Noontime Noodles

Columns What's for Lunch?

April 20, 2014

Story By: Rachel Breit | Photos by: Rachel Breit

Noodle enthusiasts have long turned to Chinese cuisine for their fill of the stringy food. How long exactly? Scientific evidence indicates nothing short of 4,000 years. Archeologists’ discovery of ancient noodles preserved in a sealed bowl in northwestern China suggest Asia, not Italy, as the birthplace of the dish.

The delicate process required to make noodles, which involves grinding grain into dough, stretching the dough out, then cutting it into shape, shows the lengths ancient people went beyond simple nourishment to satisfy a craving for good eats. Modern day desires for noodles simply prove what diehard fans we humans are. Fortunately, Golden Palace Seafood Restaurant dishes up toothsome tendrils the traditional way. (No need to reinvent the wheel here.) So, get your chop-sticks ready for three different noodle-based favorites.

A crunch is at the heart of House Special Chow Mein ($6.95). Crispy Hong Kong-style egg noodles are topped with succulent stir-fried shrimp, squid, fish, scallops, chicken and vegetables with a light, oyster sauce-based gravy that seeps into all the right places.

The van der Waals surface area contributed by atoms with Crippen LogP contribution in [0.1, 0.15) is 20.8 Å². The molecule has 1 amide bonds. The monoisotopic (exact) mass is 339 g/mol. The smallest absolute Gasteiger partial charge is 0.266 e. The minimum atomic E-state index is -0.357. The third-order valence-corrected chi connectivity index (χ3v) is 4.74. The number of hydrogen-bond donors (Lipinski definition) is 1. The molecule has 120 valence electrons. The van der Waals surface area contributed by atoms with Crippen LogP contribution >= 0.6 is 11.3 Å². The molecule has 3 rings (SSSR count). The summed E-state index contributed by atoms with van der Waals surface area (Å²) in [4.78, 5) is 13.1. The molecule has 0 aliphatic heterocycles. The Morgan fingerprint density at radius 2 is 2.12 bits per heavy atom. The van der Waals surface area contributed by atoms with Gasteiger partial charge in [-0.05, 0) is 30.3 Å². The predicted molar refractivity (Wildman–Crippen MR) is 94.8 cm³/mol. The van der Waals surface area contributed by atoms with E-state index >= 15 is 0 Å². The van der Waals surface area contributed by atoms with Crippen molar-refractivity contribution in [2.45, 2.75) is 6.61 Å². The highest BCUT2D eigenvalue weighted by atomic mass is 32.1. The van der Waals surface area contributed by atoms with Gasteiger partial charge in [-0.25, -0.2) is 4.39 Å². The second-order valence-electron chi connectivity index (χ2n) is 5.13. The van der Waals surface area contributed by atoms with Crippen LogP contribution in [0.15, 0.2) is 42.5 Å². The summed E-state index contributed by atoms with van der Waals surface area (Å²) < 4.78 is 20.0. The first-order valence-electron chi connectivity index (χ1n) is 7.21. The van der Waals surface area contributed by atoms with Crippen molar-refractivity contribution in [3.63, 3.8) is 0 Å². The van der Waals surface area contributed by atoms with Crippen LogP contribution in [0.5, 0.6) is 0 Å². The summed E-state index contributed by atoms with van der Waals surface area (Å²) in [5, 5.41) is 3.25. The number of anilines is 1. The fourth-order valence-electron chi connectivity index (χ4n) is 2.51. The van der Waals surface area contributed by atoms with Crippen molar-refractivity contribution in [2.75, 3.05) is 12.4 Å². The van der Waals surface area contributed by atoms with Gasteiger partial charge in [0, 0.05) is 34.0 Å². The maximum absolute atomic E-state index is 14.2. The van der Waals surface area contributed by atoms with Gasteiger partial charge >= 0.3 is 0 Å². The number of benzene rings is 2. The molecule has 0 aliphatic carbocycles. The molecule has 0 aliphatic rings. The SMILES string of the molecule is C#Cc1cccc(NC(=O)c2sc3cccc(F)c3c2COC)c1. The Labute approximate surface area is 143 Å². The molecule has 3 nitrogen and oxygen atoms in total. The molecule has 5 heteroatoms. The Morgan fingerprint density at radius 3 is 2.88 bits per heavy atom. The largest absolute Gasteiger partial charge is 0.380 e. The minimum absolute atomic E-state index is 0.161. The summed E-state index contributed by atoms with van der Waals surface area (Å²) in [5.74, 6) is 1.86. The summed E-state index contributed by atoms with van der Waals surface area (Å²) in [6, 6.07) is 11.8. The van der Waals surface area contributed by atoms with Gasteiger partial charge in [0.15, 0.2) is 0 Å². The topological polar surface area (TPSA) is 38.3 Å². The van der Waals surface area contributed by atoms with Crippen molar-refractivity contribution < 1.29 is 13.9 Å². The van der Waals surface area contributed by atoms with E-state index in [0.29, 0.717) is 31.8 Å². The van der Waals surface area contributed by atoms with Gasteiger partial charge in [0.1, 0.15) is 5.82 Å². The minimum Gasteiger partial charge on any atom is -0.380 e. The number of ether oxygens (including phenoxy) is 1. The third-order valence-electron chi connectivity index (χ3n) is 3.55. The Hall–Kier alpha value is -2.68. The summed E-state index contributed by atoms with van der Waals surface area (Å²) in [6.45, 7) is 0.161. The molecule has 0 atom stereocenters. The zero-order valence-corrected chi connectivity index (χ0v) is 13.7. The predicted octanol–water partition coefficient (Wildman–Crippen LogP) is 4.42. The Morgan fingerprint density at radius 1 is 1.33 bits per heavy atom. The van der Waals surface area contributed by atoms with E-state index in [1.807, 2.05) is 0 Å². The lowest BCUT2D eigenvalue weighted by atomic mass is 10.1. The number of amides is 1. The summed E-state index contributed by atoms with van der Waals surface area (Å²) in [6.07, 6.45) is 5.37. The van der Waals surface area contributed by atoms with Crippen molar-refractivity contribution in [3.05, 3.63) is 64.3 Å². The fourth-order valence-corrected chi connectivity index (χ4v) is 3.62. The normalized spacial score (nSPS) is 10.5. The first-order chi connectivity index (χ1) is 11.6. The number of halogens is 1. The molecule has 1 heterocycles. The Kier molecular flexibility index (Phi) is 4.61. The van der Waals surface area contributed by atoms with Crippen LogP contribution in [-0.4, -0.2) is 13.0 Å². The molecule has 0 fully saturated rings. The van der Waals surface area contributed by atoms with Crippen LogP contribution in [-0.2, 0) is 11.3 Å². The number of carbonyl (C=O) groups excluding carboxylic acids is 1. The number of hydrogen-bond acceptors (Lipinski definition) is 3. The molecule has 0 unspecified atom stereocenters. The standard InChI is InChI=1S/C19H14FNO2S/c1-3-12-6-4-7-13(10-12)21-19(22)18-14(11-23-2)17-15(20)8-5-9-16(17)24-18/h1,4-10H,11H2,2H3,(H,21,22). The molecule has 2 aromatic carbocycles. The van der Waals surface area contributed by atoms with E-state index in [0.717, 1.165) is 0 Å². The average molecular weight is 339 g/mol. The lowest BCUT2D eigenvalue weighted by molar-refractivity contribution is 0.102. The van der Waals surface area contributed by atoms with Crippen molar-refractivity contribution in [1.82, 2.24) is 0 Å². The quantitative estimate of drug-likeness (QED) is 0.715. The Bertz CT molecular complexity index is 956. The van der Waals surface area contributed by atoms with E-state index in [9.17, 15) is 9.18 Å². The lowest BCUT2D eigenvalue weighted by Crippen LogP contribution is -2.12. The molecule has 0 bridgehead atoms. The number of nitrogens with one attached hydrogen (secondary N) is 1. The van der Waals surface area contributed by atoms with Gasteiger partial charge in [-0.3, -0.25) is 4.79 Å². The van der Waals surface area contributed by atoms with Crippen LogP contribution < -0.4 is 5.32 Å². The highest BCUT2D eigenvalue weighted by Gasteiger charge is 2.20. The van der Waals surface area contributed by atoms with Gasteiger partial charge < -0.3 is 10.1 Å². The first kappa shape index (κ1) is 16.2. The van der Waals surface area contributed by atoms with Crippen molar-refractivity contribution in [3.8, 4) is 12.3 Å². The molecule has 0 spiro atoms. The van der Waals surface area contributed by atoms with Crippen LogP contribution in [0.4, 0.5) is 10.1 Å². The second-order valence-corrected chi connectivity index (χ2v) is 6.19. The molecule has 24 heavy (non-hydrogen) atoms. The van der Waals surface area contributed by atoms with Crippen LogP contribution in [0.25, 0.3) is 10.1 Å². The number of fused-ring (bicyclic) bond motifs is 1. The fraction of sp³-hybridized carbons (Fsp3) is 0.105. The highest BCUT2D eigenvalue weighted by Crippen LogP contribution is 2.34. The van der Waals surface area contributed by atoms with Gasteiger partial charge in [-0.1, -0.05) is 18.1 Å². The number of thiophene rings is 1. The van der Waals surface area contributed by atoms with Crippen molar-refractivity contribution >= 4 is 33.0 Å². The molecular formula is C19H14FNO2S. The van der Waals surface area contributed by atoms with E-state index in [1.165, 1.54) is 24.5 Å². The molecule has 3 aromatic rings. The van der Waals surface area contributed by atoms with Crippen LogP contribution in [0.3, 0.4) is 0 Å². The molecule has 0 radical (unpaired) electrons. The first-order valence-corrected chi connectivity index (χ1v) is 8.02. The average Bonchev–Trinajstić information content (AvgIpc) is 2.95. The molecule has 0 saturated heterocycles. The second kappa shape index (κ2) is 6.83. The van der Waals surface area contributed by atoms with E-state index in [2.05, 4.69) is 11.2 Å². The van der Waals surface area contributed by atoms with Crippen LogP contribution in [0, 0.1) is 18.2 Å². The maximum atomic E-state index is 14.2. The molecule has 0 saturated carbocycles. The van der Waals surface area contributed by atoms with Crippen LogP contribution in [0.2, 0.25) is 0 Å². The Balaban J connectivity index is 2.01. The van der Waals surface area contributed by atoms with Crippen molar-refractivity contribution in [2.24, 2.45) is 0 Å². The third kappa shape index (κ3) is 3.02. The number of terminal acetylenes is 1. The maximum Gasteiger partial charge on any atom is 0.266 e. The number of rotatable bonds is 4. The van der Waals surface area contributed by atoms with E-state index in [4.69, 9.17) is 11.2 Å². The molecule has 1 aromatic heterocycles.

Even though it’s not on the menu, don’t hesitate to ask for Vegetable Chow Funn ($6.25), a ready vegetarian option. Thick ribbons of rice noodles loaded with fried tofu, carrots, mushrooms, choy sum, broccoli and baby corn shine under a lacquer of clear gravy.

Pickled, shredded cabbage is what makes Stir-Fried Rice Noodle ($5.75) pop. Brined in-house, the sour cabbage adds a touch of tang to the tangle of thin rice noodles that also includes shredded fresh-made char siu, shrimp, scrambled egg, bell pepper, onions and still-crunchy bean sprouts.

With large portions at reasonable prices, clearly Golden Palace is the place to get strung out on noodles. Dishes can be customized to your liking and made with or without MSG — manager Gary Lam says it won’t affect the final product. And the restaurant also offers a variety of classic dim sum, including flaky Ma Tai Soo ($2.29 for 3 pieces) pastry filled with minced water chestnut, turnip and char siu.

Golden Palace Seafood Restaurant

111 N. King St., Honolulu
521-8268
7 a.m.-10 p.m. daily Dim sum starts at 7 a.m. daily

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